Feeds

Dwarfish two-legged dino 'was greatest head-butter ever'

Glasgow not yet built at the time

Remote control for virtualized desktops

A bipedal dinosaur about the size of a German shepherd has been crowned the all-time headbutt champion of the world by Canadian boffins.

Researchers in Alberta, following extensive analysis of the skulls of various species which are known to indulge in headbutting, say that the herbivorous pachycephalosaur Stegoceras validum had the winning bonce. Modern species which routinely go noggin-on-noggin to settle disputes were simply nowhere against the advanced design features sported by the short two-legged prehistoric contender.

Llamas and giraffes are particularly soft puffs, according to Dr Eric Snively, one of the experts who carried out the cranium-clash research. A llama could easily crack its skull against that of another, and giraffes' efforts plainly aren't serious at all.

“If giraffes do manage to butt heads, they can knock each other out because their anatomy isn’t built to absorb the collision as well as something like muskox or big horn sheep.”

Even horny sheep, however, would stand little chance if transported back in time to the favourite pub of Stegoceras validum, there to spill his pint or inadvertently find his lady in their field of vision. Though small, the ancient biped would emerge from any head-to-head encounter in fine shape.

“It’s pretty clear that although the bones are arranged differently in the Stegoceras, it could easily withstand the kinds of forces that have been measured for the living animals that engage in head-butting," says Snively's associate Dr Jessica Theodor. Theodor believes that the primitive bean-battlers, like many modern day species, would knock noggins in disputes over females.

Snively and Theodor's paper Common functional correlates of head-strike behavior in the pachycephalosaur Stegoceras validum (Ornithischia, Dinosauria) and combative artiodactyls is published in PLoS One. ®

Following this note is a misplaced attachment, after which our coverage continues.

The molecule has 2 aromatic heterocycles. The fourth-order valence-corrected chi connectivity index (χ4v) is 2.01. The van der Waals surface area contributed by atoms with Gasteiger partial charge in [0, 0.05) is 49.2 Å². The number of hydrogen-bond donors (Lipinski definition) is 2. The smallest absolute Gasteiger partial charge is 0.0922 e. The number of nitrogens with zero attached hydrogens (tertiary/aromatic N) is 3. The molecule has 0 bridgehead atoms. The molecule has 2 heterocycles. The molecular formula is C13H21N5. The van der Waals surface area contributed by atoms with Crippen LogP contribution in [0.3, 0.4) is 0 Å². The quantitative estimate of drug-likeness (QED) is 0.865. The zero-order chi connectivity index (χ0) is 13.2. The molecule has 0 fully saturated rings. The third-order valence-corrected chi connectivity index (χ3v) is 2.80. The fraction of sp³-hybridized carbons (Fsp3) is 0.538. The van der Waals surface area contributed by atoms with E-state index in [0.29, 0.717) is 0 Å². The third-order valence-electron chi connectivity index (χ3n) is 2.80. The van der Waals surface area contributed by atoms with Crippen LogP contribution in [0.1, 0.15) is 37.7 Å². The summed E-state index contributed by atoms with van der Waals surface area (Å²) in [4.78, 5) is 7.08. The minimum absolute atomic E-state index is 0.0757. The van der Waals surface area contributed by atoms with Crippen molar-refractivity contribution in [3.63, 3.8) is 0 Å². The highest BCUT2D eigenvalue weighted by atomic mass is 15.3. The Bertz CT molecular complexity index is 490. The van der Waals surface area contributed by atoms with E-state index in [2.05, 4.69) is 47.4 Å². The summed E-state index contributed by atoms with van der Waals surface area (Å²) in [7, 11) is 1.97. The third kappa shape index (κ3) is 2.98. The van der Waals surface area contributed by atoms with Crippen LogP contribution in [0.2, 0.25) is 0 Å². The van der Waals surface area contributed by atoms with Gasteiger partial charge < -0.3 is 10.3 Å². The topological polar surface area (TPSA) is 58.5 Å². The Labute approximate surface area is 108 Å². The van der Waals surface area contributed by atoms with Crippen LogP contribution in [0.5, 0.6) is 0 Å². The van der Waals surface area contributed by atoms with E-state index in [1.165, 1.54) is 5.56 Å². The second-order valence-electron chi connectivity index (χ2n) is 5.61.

Top 5 reasons to deploy VMware with Tegile

More from The Register

next story
Rosetta probot drilling DENIED: Philae has its 'LEG in the AIR'
NOT best position for scientific fulfillment
'Yes, yes... YES!' Philae lands on COMET 67P
Plucky probot aces landing on high-speed space rock - emotional scenes in Darmstadt
THERE it is! Philae comet lander FOUND in EXISTING Rosetta PICS
Crumb? Pixel? ALIEN? Better, it's a comet-catcher!
SEX BEAST SEALS may be egging each other on to ATTACK PENGUINS
Boffin: 'I think the behaviour is increasing in frequency'
HUMAN DNA 'will be FOUND ON MOON' – rocking boffin Brian Cox
Crowdfund plan to stimulate Blighty's space programme
Post-pub nosh neckfiller: The MIGHTY Scotch egg
Off to the boozer? This delicacy might help mitigate the effects
I'M SO SORRY, sobs Rosetta Brit boffin in 'sexist' sexy shirt storm
'He is just being himself' says proud mum of larger-than-life physicist
NASA launches new climate model at SC14
75 days of supercomputing later ...
prev story

Whitepapers

Why and how to choose the right cloud vendor
The benefits of cloud-based storage in your processes. Eliminate onsite, disk-based backup and archiving in favor of cloud-based data protection.
A strategic approach to identity relationship management
ForgeRock commissioned Forrester to evaluate companies’ IAM practices and requirements when it comes to customer-facing scenarios versus employee-facing ones.
High Performance for All
While HPC is not new, it has traditionally been seen as a specialist area – is it now geared up to meet more mainstream requirements?
Reducing the cost and complexity of web vulnerability management
How using vulnerability assessments to identify exploitable weaknesses and take corrective action can reduce the risk of hackers finding your site and attacking it.
Saudi Petroleum chooses Tegile storage solution
A storage solution that addresses company growth and performance for business-critical applications of caseware archive and search along with other key operational systems.